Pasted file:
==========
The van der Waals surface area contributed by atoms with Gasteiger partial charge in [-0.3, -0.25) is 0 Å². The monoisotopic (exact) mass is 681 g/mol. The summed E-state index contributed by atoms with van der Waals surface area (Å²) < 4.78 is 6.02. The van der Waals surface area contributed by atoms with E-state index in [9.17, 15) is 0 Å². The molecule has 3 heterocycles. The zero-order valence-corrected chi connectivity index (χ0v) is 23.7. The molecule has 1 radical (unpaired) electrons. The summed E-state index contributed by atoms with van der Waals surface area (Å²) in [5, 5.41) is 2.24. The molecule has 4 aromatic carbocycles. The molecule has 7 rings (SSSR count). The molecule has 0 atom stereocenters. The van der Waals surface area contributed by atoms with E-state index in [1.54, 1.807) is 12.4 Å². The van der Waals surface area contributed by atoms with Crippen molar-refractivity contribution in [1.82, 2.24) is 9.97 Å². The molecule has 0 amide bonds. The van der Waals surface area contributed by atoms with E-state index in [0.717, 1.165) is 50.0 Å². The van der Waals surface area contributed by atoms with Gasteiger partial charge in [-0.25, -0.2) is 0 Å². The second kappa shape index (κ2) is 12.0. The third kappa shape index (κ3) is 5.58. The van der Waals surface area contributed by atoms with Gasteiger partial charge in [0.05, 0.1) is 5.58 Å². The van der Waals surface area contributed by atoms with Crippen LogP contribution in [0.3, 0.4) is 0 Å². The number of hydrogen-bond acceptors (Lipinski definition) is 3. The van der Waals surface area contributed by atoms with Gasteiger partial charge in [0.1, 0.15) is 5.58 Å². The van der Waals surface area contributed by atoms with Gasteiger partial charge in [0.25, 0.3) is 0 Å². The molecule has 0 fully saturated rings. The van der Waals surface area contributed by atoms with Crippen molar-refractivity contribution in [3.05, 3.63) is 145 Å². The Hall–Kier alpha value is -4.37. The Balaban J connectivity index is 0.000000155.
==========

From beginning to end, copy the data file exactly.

The van der Waals surface area contributed by atoms with Gasteiger partial charge in [-0.3, -0.25) is 0 Å². The monoisotopic (exact) mass is 681 g/mol. The summed E-state index contributed by atoms with van der Waals surface area (Å²) < 4.78 is 6.02. The van der Waals surface area contributed by atoms with E-state index in [9.17, 15) is 0 Å². The molecule has 3 heterocycles. The zero-order valence-corrected chi connectivity index (χ0v) is 23.7. The molecule has 1 radical (unpaired) electrons. The summed E-state index contributed by atoms with van der Waals surface area (Å²) in [5, 5.41) is 2.24. The molecule has 4 aromatic carbocycles. The molecule has 7 rings (SSSR count). The molecule has 0 atom stereocenters. The van der Waals surface area contributed by atoms with E-state index in [1.54, 1.807) is 12.4 Å². The van der Waals surface area contributed by atoms with Crippen molar-refractivity contribution in [1.82, 2.24) is 9.97 Å². The molecule has 0 amide bonds. The van der Waals surface area contributed by atoms with E-state index in [0.717, 1.165) is 50.0 Å². The van der Waals surface area contributed by atoms with Gasteiger partial charge in [-0.25, -0.2) is 0 Å². The second kappa shape index (κ2) is 12.0. The third kappa shape index (κ3) is 5.58. The van der Waals surface area contributed by atoms with Gasteiger partial charge in [0.05, 0.1) is 5.58 Å². The van der Waals surface area contributed by atoms with Crippen LogP contribution in [0.3, 0.4) is 0 Å². The number of hydrogen-bond acceptors (Lipinski definition) is 3. The van der Waals surface area contributed by atoms with Gasteiger partial charge in [0.1, 0.15) is 5.58 Å². The van der Waals surface area contributed by atoms with Gasteiger partial charge in [0.25, 0.3) is 0 Å². The molecule has 0 fully saturated rings. The van der Waals surface area contributed by atoms with Crippen molar-refractivity contribution in [3.05, 3.63) is 145 Å². The Hall–Kier alpha value is -4.37. The Balaban J connectivity index is 0.000000155.